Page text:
Romeo Oriogun’s poetry collection Sacraments of Bodies, published by the University of Nebraska Press, is set to make its appearance on March 1, 2020.
Romeo Oriogun first came to the attention of many followers of the African literary community when he won the Brunel International African Poetry Prize in 2017. The judges at the time called him a “hugely talented, outstanding, and urgent new voice in African poetry.”
The Nigerian, now based in the United States, is an Institute of International Education Artist Protection Fund fellow and Harvard Scholars at Risk Fellow at the Hutchins Institute for African and African American Research at Harvard University. He is the author of the chapbooks Burnt Men, The Origin of Butterflies, and Museum of Silence.
The young poet’s new collection is set to be part of the University of Nebraska Press’ African Poetry Series alongside Ama Ata Aidoo, Safia Elhillo, Tjawangwa Dema, Mahtem Shiferraw, and Mukoma Wa Ngugi. Its blurb simply states;
In this groundbreaking collection of poems, Sacrament of Bodies, Romeo Oriogun fearlessly interrogates how a queer man in Nigeria can heal in a society where everything is designed to prevent such restoration. With honesty, precision, tenderness of detail, and a light touch, Oriogun explores grief and how the body finds survival through migration.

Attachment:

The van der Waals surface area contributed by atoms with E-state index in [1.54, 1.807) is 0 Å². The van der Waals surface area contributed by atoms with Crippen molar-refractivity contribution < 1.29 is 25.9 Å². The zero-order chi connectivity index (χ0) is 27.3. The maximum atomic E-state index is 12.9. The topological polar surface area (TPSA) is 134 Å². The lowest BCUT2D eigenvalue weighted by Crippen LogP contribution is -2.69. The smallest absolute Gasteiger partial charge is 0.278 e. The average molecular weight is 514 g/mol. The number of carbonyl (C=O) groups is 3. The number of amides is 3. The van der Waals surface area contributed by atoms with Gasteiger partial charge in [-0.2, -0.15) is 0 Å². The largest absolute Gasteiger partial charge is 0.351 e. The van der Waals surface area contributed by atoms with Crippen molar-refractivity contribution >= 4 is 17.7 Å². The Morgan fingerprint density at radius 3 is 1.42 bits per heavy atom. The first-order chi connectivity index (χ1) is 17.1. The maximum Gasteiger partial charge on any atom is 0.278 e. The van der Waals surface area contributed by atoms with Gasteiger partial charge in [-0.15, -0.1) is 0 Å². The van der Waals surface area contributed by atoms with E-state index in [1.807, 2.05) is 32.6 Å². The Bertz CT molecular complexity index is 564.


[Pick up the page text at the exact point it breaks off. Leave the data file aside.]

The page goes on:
On February 15, Oriogun wrote a thread on the upcoming title which he dedicated to his mother and grandmother. In it, he starts, “When my father died, my mother was ostracized by his family because she refused to marry his cousin. We were taken from her, for a year she would travel from Benin to Ipetu-Ijesha to visit us. There was no one to plead for her, yet every month she came, asking for us.”
He then explains the struggles his mother went through to ensure her children furthered their education until she passed on at the young age of 43. He dropped out of school and struggled until poetry found him giving him a happier trajectory to his current life. You can follow the whole thread below for yourself.
1. When my father died, my mother was ostracized by his family because she refused to marry his cousin. We were taken from her, for a year she would travel from Benin to Ipetu-Ijesha to visit us. There was no one to plead for her, yet every month she came, asking for us. pic.twitter.com/XG6crFoYa6
— Romeo Oriogun (@SonOfOlokun) February 15, 2020